possible things that might have gone wrong
    1 – do I stir the yeast or is it supposed to be clumpy

    2 – do I need to pack the flour for measuring ie- perhaps just not enough fl


  4. Elizabeth says:

    Other question how high should the bread rise and are cake pans and bread pans interchangable?

    - Clearly a very experienced baker lol

  5. wow…just spent over an hour reading all the posts…I am not diagnosed celiac but have many of the symptoms. We don’t have health insurance right now so I am simply going to try the gluten free diet without the diagnosis. I can’t wait to go and buy the ingredients for this in the morning! I do have a few questions for you guys….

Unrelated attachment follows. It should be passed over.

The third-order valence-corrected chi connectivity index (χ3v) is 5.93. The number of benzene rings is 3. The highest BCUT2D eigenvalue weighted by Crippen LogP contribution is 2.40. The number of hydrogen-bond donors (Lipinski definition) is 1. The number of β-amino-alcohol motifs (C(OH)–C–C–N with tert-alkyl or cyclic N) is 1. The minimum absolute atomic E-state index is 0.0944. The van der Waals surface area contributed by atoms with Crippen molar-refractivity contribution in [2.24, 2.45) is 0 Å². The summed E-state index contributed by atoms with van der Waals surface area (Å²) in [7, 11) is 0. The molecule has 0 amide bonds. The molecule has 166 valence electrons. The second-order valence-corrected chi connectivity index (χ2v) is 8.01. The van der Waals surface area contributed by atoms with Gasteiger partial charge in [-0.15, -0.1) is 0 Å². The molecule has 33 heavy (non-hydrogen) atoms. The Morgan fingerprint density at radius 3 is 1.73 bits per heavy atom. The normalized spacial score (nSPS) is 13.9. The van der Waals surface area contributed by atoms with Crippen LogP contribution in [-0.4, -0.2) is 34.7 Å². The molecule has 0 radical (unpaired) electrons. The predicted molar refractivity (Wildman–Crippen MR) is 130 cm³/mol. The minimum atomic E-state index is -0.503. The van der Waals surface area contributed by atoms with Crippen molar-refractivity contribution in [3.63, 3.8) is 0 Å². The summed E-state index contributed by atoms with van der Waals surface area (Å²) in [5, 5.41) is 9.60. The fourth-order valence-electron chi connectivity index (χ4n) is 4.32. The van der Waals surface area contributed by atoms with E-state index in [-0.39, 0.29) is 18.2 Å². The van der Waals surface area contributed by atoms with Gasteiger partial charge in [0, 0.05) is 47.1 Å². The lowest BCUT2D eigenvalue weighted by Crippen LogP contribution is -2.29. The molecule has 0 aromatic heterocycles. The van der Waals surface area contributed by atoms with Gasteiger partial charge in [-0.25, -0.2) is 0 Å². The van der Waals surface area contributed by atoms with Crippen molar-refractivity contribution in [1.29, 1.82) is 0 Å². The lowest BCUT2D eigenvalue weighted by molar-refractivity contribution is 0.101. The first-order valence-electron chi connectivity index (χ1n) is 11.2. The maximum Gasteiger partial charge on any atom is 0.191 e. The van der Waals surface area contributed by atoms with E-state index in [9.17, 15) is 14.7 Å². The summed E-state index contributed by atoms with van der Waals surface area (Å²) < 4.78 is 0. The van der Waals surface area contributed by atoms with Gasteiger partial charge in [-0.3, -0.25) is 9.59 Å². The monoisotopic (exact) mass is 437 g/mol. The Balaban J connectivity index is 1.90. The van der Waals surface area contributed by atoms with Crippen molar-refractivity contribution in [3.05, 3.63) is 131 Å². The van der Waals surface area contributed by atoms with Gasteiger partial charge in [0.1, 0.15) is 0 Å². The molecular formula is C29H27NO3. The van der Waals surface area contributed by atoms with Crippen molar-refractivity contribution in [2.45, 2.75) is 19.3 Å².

1) I have the zojirushi bread machine already…which setting are you guys using??? the gluten free one? I also have the oster…it does not have a gf setting…which setting are you oster users using??? I like to have them both going at once…that way there is actually still bread left for the lunch time sandwich the next day!

    2)If deli meats aren’t gluten free then what sorts of meats do you put on your sandwiches….Peanut butter I have, but I really love my turkey/ham etc…do they make gluten free lunch meats?

    3)how long after you went gluten free did you notice symtpom relief???

    thanks for all of your help in advance and thanks to mary frances for the recipe and all you others for you variations and experience sharing!

  6. lili dugan says:

    Hello my name is Lili Dugan, I was wondering the time and temoerature to bake in a conventional oven.
    I appreciate ypor time to respond.
    Have a great week